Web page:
- Expected 20 Aug 2020
'Denise Mina is the cream of the crop, an author who pushes the crime novel in new and exciting directions and never fails to deliver.' IAN RANKIN
When Margo goes in search of her birth mother for the first time, she meets her aunt, Nikki, instead. Margo learns that her mother, Susan, was a sex worker murdered soon after Margo's adoption. To this day, Susan's killer has never been found.
Nikki asks Margo for help. She has received threatening and haunting letters from the murderer, for decades. She is determined to find him, but she can't do it alone...
A brilliant, thought-provoking and heart-wrenching new thriller about identity and the value of a life, from the award-winning author of The Long Drop and Conviction.
PRAISE FOR DENISE MINA:
'You won't be able to put Conviction down' Reese Witherspoon
'Unsettling, evocative and staggeringly good' Daily Express
'A masterpiece by the woman who may be Britain's finest living crime novelist' Daily Telegraph
'An atmospheric recreation of a vanished Glasgow...and a compelling exploration of the warped criminal mind' The Times on The Long Drop: Top Ten Crime Novels of the Decade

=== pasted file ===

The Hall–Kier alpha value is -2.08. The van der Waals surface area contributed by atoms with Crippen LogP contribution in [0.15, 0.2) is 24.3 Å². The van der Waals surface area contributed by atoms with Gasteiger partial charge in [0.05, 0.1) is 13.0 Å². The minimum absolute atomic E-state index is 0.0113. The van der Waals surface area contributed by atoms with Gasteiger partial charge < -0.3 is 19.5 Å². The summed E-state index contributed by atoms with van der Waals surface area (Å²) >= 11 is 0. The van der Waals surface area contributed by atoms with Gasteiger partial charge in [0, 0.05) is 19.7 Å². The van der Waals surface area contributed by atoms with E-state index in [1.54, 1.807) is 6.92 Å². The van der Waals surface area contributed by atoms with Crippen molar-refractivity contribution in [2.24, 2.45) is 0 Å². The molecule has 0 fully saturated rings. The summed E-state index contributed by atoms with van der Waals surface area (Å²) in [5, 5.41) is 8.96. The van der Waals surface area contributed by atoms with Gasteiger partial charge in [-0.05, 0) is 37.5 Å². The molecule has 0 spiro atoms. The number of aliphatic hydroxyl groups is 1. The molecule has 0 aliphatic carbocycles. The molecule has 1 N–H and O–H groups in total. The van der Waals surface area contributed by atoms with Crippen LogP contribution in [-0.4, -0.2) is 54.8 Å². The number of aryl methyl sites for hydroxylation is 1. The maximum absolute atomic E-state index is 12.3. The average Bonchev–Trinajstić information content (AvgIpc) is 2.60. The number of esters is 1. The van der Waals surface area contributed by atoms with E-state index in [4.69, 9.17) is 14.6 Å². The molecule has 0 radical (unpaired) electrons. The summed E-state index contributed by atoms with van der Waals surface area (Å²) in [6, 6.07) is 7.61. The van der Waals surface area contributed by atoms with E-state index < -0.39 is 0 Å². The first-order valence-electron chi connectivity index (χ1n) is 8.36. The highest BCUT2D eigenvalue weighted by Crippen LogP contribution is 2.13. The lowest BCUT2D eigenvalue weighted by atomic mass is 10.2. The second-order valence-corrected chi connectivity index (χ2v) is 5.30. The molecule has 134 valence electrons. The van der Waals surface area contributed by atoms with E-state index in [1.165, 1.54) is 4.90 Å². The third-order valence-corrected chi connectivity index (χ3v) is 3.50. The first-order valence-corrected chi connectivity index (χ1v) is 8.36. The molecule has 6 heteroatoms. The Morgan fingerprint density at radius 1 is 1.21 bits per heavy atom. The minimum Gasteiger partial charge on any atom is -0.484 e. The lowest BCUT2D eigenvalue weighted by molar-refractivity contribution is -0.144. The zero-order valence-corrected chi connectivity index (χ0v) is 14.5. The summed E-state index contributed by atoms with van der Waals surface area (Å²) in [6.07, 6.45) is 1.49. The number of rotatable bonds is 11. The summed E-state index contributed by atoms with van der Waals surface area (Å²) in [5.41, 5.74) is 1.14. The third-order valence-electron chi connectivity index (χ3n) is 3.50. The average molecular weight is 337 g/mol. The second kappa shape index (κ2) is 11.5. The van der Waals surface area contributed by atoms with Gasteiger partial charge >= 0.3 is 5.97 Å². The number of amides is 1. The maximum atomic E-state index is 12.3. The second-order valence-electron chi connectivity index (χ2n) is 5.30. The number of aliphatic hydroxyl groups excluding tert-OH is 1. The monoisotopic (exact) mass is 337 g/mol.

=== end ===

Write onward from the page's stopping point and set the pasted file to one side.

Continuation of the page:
In this disappointing psychological thriller set in Glasgow from Edgar finalist Mina (Conviction), physician Margo Dunlop discovers undelivered letters in her late mother's belongings that lead her to Nikki, the sister of Margo's previously unknown birth mother, Susan, and the information that Susan's murder soon after Margo's birth, while Susan and Nikki were both working as prostitutes, remains unsolved. Margo, terrified after getting a threatening letter from a person claiming to be Susan's killer that's similar to ones Nikki has received for years, is drawn into Nikki's world as she seeks answers, while also dealing with her best friend, Lilah, and Lilah's increasingly abusive boyfriend, and considering whether to tell her own ex-boyfriend that she's pregnant. Mina skips most of the everyday details of Margo's career, using her identity as a doctor only as a vague plot device, and leans too heavily into the sordid details of life on the streets. A new violent death trails away without ongoing impact. This garish story offers shock without substance under the thinnest guise of compassion.